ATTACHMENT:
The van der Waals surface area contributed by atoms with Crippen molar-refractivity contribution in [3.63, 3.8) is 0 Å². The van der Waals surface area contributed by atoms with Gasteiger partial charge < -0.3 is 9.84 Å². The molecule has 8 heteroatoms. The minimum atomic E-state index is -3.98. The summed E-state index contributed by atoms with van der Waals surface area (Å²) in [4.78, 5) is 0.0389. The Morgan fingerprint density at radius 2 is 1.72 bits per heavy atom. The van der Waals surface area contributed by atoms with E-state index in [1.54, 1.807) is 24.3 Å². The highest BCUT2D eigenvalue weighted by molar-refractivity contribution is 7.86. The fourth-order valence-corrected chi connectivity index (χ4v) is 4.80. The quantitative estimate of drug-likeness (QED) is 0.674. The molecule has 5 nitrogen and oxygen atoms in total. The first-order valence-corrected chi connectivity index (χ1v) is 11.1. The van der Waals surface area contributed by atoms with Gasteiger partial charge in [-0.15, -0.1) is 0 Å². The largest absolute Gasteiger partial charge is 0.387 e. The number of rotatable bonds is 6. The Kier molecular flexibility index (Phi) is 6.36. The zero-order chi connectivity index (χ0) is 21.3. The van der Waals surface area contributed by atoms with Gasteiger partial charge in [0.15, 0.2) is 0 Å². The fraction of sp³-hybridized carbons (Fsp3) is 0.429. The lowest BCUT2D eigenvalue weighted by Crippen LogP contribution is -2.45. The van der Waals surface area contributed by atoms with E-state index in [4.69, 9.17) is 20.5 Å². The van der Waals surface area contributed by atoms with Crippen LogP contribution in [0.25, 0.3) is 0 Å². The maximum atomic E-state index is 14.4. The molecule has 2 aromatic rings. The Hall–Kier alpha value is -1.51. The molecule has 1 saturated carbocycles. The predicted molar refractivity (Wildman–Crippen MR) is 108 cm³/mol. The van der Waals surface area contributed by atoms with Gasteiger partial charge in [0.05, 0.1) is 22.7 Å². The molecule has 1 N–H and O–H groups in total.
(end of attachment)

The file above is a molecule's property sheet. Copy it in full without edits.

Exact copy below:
The van der Waals surface area contributed by atoms with Crippen molar-refractivity contribution in [3.63, 3.8) is 0 Å². The van der Waals surface area contributed by atoms with Gasteiger partial charge < -0.3 is 9.84 Å². The molecule has 8 heteroatoms. The minimum atomic E-state index is -3.98. The summed E-state index contributed by atoms with van der Waals surface area (Å²) in [4.78, 5) is 0.0389. The Morgan fingerprint density at radius 2 is 1.72 bits per heavy atom. The van der Waals surface area contributed by atoms with E-state index in [1.54, 1.807) is 24.3 Å². The highest BCUT2D eigenvalue weighted by molar-refractivity contribution is 7.86. The fourth-order valence-corrected chi connectivity index (χ4v) is 4.80. The quantitative estimate of drug-likeness (QED) is 0.674. The molecule has 5 nitrogen and oxygen atoms in total. The first-order valence-corrected chi connectivity index (χ1v) is 11.1. The van der Waals surface area contributed by atoms with Gasteiger partial charge in [-0.15, -0.1) is 0 Å². The largest absolute Gasteiger partial charge is 0.387 e. The number of rotatable bonds is 6. The Kier molecular flexibility index (Phi) is 6.36. The zero-order chi connectivity index (χ0) is 21.3. The van der Waals surface area contributed by atoms with Gasteiger partial charge in [0.15, 0.2) is 0 Å². The fraction of sp³-hybridized carbons (Fsp3) is 0.429. The lowest BCUT2D eigenvalue weighted by Crippen LogP contribution is -2.45. The van der Waals surface area contributed by atoms with E-state index in [4.69, 9.17) is 20.5 Å². The van der Waals surface area contributed by atoms with Crippen LogP contribution in [0.25, 0.3) is 0 Å². The maximum atomic E-state index is 14.4. The molecule has 2 aromatic rings. The Hall–Kier alpha value is -1.51. The molecule has 1 saturated carbocycles. The predicted molar refractivity (Wildman–Crippen MR) is 108 cm³/mol. The van der Waals surface area contributed by atoms with Gasteiger partial charge in [0.05, 0.1) is 22.7 Å². The molecule has 1 N–H and O–H groups in total.